Of course, I know this bloggy world lets us always self-select to put our best foot forward. I know because sometimes even the most beautiful of mommy-bloggers will admit to moments of frustration, slammed doors, and occasional curse words. Perhaps that's what my friend was thinking of when she typed in her commentary of "groan."
But, sometimes I think too that for all the power that a fancy expensive degree on my wall does for me (and dear alma mata of mine, yes, I do bleed purple and I do appreciate all that I got from you), it can't compare in pure-joy-garnering to anything that those mommy-bloggers get to stop and reflect on every single day. I feel such pride when I finally "figure out" a case, but would I not feel that same or greater pride watching my baby learn to walk or my toddler sharing a toy?
I understand (at least my brain does and it regularly relays this message to my heart) that now is not the time to start down that path of nesting and baby-raising. There are loans to pay down and a Math Man to marry and a career that I've worked so hard to just now start that I want to pursue. Plus there is the complication of not even living in one city all the time and just forever being in a state of "temporary." And so, in the meantime, I check in on my favorites and read about their adventures out in bloggyland. I file away the ideas and the inspiration and think that one day I'll have my own littles to play this game with or make that project with. And, of course, I just soak up all the babies that I have in my life right now. My two bestests' babies W and X.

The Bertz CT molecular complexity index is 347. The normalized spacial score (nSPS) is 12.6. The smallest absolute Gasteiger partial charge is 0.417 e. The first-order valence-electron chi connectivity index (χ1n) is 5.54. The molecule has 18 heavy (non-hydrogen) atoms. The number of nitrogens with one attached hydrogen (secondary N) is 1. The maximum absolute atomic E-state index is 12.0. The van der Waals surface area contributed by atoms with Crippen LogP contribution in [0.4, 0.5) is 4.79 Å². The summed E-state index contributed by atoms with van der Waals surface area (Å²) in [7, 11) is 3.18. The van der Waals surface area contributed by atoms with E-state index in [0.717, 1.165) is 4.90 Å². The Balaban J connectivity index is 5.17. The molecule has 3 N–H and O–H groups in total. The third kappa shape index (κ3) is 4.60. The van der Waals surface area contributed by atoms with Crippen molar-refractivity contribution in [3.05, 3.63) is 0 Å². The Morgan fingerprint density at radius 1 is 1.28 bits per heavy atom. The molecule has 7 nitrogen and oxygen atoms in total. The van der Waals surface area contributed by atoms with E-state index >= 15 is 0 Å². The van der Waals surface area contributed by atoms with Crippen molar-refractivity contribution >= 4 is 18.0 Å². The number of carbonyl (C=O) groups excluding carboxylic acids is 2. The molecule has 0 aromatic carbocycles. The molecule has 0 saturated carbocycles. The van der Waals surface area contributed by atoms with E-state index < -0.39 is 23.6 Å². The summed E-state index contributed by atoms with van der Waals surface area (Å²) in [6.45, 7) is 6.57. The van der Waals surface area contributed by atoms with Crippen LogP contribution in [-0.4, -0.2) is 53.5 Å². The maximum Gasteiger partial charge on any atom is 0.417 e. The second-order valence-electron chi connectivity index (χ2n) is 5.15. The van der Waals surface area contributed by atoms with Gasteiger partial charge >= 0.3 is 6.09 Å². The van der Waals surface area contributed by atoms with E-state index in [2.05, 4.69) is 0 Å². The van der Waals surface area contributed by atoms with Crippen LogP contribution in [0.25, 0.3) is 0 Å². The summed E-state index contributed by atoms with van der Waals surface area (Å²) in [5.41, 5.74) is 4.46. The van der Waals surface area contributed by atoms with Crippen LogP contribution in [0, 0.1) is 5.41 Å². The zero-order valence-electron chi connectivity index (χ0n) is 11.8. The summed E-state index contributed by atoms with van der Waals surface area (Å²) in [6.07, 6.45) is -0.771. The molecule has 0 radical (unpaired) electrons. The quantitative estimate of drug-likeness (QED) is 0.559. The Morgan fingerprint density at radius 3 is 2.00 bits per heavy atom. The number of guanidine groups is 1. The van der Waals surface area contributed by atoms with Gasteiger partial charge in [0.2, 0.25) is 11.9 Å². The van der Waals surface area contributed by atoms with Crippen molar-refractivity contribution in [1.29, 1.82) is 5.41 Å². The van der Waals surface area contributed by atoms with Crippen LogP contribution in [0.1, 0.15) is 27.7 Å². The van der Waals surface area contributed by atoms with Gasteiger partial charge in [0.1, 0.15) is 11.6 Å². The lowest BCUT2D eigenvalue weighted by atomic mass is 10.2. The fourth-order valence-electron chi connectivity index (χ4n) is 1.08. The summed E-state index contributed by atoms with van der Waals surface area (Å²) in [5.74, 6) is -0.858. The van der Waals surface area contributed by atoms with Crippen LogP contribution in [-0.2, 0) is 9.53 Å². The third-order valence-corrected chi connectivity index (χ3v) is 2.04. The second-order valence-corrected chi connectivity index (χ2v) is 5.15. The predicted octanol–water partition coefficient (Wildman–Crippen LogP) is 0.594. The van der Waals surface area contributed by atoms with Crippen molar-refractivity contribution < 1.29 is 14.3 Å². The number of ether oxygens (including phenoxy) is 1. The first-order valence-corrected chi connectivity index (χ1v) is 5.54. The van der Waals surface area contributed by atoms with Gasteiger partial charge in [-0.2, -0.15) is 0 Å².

*See my earlier posts to know that my admiration doesn't confine itself just to the Mormon mommy blogs. My obsession is pretty much with all the lifestyle and mommy blogs. Particularly the beautiful ones. The joyful ones. The ones that gracefully handle adversity and relish the teaching of their little ones. The ones that find joy even in making wholesome dinners when they know it will end up mostly on the floor or in hair. The ones that find laughter in spit-up. I have however noticed that there seems to be a large percentage of these blogs about Mormon families. I don't know much about their faith, and I admit to being even put off by some of their church's stances on major social issues (ehem, equal access to marriage for all, I'm looking right at you), but I'm no longer surprised when I after perusing these public photos and stories of some very elegant, competent woman's life and her beautiful, happy children, I notice a reference to trunk o' treat or ward meetings or FHE. I may not agree with them on everything, and our lives have probably taken different paths, but I sure do admire their outlook, their public face forward, their smiles, and their obvious love for their families.